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Bike test – Kelly Bone Stock

RC

Sometime ago a friend of mine went to visit Ernesto Colnago, he was buying a C-50 bike and wanted the full treatment, so he received the ‘royal invite’ to the Colnago factory. During the visit he noticed that all the steel frame parts and tools were still set up in a corner of the factory, he asked why. Ernesto replied that steel will come back – it’s that good a material to make bikes from – It’s just a matter of time.

And I remember reading a bike test of a steel bike (which will remain nameless) by ex-pro Robert Millar in Pro Cycling magazine. He basically panned a steel bike asking the question “What is the point?”. He couldn’t see that the bike was an improvement on the latest bikes and thought that the bike was a step backwards. When you consider pro riders get lightweight frames and kit I can see what he means, but I can’t agree completely.

So what’s so interesting about steel? In the quest for the ‘next material’ manufacturers have pushed Aluminium to it’s limits, it now rides better than ever and is so light it has the wow factor that impresses the hell out of potential buyers. Along with carbon fibre being all the rage now, especially as it’s getting cheaper. They both ride well but the price is going up. So I have a feeling that steel is set to make a big ‘comeback’ and with the popularity of Etape style events and long distance riding, people will realise that it can be the best way to travel in comfort, style and reliability.

In many ways it never really went away, it is so suited to bicycle use that all the large companies who have ignored it in pursuit of the lightweight/cheaper theme have made a bit of a mistake. Most of the Italian manufacturers still have a steel bike; Colnago’s Master has finally returned (which now has a carbon B-Stay rear end – very nice), De Rosa’s Primato and the Corum, Pegoretti’s various lovely steel frames, Denti’s beautiful Pantera, Pinarello’s Sestriere is a winter trainer like no other and Belgian makers Merckx have revived their legendary Molteni SLX.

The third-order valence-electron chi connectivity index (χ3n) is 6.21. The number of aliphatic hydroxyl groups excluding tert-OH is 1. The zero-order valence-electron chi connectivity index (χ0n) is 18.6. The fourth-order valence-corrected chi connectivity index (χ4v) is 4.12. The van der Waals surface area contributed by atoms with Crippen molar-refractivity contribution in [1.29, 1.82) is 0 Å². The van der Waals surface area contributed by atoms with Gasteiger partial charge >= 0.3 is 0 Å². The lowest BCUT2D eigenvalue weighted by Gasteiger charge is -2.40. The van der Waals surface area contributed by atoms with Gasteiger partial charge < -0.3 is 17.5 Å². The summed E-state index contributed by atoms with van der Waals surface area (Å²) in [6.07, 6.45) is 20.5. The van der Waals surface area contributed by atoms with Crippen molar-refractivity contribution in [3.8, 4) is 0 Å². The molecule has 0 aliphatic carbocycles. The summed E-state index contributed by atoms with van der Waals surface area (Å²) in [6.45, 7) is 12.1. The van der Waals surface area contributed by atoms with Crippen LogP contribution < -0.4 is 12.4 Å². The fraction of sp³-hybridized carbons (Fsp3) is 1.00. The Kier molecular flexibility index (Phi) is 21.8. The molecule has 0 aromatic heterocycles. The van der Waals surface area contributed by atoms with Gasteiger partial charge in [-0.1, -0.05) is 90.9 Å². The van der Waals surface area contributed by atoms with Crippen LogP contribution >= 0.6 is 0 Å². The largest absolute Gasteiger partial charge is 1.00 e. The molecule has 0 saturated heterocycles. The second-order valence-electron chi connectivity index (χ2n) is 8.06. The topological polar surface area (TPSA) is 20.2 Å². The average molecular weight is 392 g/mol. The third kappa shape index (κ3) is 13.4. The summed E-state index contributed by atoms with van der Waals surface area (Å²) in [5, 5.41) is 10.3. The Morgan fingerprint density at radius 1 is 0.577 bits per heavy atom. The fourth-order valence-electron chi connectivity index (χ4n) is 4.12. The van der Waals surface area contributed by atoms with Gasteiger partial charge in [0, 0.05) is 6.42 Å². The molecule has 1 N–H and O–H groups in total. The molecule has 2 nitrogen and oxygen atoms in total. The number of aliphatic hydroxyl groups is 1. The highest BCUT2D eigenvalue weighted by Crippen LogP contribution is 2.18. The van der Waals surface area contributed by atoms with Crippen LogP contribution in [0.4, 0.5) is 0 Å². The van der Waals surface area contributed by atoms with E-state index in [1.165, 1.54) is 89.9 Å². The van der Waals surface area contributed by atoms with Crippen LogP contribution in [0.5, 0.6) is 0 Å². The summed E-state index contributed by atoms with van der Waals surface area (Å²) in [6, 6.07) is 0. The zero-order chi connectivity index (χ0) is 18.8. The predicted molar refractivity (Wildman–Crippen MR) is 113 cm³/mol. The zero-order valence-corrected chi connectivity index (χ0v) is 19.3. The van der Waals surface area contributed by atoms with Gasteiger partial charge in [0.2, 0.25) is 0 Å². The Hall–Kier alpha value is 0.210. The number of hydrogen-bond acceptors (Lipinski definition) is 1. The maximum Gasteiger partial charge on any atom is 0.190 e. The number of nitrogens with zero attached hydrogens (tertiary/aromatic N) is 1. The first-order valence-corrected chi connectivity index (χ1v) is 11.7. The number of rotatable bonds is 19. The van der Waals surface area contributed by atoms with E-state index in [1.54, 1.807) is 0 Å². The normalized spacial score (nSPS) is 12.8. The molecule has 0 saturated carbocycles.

And then there’s the US market. Strangely, it has loads of steel manufacturers and many of them, like Ben Serotta, were trained in Europe. Brands like Vicious Cycles, Surly, Seven and Independent Fabrications have continued to carry the torch for steel above aluminium and titanium. The Americans have also moved frame design (and marketing) on a step or two whilst many of the UK builders got stuck with traditional looking frames and designs. So sadly many of our best names suffered a demise with a poor image – Especially next to Italian ‘peloton’ brands and the ‘new’ American kudos ones.

Chris Kelly, like Ben Serotta, is an excellent craftsman. His frames are all turned out to exacting standards, although his off-road bikes are probably more recognisable than his road bikes. He uses True Temper tubes, who found their place in Mountain Biking history a little like Reynolds did with 531 in road racing. The triple butted OX set is air hardening and heat treated, similar to Reynolds 853. This is accurately mitred and TIG welded together providing a strong and stable front triangle. The rear seat and chain stays are chunkier than usual but a flick with a finger nail shows that they are wafer thin in the centre sections to keep the weight to a minimum.

Front end
The carbon fork is functional and practical, there is a steel version which would be my choice for winter riding and just to experience the whole steel deal. A Selcof Aheadset is an attractive and functional. The Tig welded headtube adds considerable rigidity to the front of the bike and the tracking was spot on.